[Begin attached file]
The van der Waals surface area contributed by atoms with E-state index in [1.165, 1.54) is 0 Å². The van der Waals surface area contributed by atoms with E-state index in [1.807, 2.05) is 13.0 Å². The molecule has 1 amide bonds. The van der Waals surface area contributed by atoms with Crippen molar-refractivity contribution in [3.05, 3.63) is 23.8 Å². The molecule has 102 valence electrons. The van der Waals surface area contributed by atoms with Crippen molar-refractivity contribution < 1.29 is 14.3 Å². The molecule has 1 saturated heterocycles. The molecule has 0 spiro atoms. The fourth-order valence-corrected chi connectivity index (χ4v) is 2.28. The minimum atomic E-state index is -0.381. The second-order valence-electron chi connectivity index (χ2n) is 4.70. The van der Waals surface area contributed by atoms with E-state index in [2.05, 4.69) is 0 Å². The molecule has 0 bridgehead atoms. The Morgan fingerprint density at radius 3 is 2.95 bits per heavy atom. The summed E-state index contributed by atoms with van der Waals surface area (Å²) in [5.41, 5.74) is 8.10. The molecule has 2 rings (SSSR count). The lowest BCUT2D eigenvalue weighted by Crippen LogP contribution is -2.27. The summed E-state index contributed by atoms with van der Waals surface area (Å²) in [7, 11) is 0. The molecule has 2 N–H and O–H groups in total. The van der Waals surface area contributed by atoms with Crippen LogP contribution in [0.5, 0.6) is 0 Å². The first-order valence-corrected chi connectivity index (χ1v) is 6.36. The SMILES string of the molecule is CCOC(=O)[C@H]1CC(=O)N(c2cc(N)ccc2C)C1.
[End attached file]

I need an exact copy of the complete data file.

The van der Waals surface area contributed by atoms with E-state index in [1.165, 1.54) is 0 Å². The van der Waals surface area contributed by atoms with E-state index in [1.807, 2.05) is 13.0 Å². The molecule has 1 amide bonds. The van der Waals surface area contributed by atoms with Crippen molar-refractivity contribution in [3.05, 3.63) is 23.8 Å². The molecule has 102 valence electrons. The van der Waals surface area contributed by atoms with Crippen molar-refractivity contribution < 1.29 is 14.3 Å². The molecule has 1 saturated heterocycles. The molecule has 0 spiro atoms. The fourth-order valence-corrected chi connectivity index (χ4v) is 2.28. The minimum atomic E-state index is -0.381. The second-order valence-electron chi connectivity index (χ2n) is 4.70. The van der Waals surface area contributed by atoms with E-state index in [2.05, 4.69) is 0 Å². The molecule has 0 bridgehead atoms. The Morgan fingerprint density at radius 3 is 2.95 bits per heavy atom. The summed E-state index contributed by atoms with van der Waals surface area (Å²) in [5.41, 5.74) is 8.10. The molecule has 2 rings (SSSR count). The lowest BCUT2D eigenvalue weighted by Crippen LogP contribution is -2.27. The summed E-state index contributed by atoms with van der Waals surface area (Å²) in [7, 11) is 0. The molecule has 2 N–H and O–H groups in total. The van der Waals surface area contributed by atoms with Crippen LogP contribution in [0.5, 0.6) is 0 Å². The first-order valence-corrected chi connectivity index (χ1v) is 6.36. The SMILES string of the molecule is CCOC(=O)[C@H]1CC(=O)N(c2cc(N)ccc2C)C1.